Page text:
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Crisis Management

For companies and individuals, reputation matters.  Reputations are often won or lost in times of crisis.  The Tylenol poisonings of the early 1980s offer a textbook example of how to handle a crisis successfully.  Johnson & Johnson pulled product from the shelves, developed tamper-resistant packaging, and saved a valuable brand.  The demise of accounting and auditing giant Arthur Andersen, on the other hand, is a prime example of how not to manage a crisis.  They circled the wagons, took no responsibility, allowed Enron to portray Arthur Andersen as the villain, and the company was destroyed.

In many organizations, crisis management is the exclusive province of lawyers, whose natural instinct is to protect the company against all liability by shutting down all public communication.  This is often the worst way to manage a crisis, because it cedes control of public perception to outside groups and feeds media sensationalism and regulator speculation.  Crisis management is a collaborative process, in which legal experts should play a critical, but not necessarily dominant, role.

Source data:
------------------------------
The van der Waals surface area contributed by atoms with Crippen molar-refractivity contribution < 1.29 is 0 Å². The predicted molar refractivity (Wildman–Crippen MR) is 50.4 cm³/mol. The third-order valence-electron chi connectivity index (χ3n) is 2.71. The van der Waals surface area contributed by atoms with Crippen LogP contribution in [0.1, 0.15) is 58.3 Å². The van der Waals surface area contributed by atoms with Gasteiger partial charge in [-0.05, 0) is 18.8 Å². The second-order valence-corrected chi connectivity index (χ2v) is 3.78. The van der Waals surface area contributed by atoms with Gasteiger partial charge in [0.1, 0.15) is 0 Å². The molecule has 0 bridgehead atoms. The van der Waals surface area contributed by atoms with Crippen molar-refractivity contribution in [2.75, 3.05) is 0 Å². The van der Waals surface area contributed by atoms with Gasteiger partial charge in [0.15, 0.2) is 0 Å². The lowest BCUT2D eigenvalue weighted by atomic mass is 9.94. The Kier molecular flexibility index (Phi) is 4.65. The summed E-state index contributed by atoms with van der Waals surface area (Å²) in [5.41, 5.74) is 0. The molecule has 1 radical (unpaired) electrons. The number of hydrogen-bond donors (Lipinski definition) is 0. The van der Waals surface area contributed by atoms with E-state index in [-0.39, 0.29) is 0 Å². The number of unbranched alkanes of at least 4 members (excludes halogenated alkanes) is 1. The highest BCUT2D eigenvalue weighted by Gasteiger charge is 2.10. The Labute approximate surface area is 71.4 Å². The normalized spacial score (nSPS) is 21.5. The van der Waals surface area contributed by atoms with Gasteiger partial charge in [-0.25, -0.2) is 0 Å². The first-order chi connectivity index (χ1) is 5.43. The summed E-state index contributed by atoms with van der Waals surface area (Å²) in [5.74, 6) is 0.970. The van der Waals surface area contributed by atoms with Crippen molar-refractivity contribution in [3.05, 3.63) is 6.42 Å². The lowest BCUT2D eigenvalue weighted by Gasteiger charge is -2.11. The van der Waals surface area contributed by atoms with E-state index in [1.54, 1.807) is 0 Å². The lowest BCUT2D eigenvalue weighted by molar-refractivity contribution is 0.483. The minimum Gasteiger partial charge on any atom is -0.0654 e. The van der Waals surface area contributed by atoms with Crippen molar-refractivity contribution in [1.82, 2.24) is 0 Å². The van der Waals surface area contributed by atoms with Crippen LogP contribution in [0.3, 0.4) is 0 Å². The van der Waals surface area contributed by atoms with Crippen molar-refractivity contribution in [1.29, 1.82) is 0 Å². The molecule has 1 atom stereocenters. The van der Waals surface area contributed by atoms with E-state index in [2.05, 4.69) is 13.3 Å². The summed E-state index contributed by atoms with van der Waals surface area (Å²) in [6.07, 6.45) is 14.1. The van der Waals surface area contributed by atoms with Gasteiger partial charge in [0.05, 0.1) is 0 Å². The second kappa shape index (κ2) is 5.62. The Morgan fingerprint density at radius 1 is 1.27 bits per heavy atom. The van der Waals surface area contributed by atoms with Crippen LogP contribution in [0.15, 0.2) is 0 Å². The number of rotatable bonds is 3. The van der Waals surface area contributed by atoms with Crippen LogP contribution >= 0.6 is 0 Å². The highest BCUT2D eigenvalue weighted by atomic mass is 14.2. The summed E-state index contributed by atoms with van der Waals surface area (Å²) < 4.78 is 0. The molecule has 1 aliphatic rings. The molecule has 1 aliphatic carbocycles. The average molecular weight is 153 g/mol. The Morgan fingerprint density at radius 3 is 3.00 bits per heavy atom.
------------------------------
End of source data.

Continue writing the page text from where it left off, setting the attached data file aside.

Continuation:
Tony Lentini has extensive experience in crisis management, successfully dealing with fires, explosions, toxic gas leaks, employee and executive deaths, shootings, demonstrations, political attacks, high-profile lawsuits, hurricanes, mandatory evacuations and a host of other unfortunate events over a span of more than 30 years.
Lentini Creative Communications offers:

  • Advice and counsel to senior management on how to take control of a crisis as it unfolds;
  • Development of comprehensive crisis plans to provide a guide and a system for managing crises before they occur;
  • Creation of notification procedures to ensure that crisis situations are promptly reported up the chain of command so that management knows about the incident before reporters and regulators show up on your doorstep;
  • Preparation of effective media statements, management of press briefings and updates, development of key messages and identification of important target audiences, and follow-up analysis;

  • Crisis media training for company management, spokespeople and employees who may be the first line of contact with reporters and the public.
 
     
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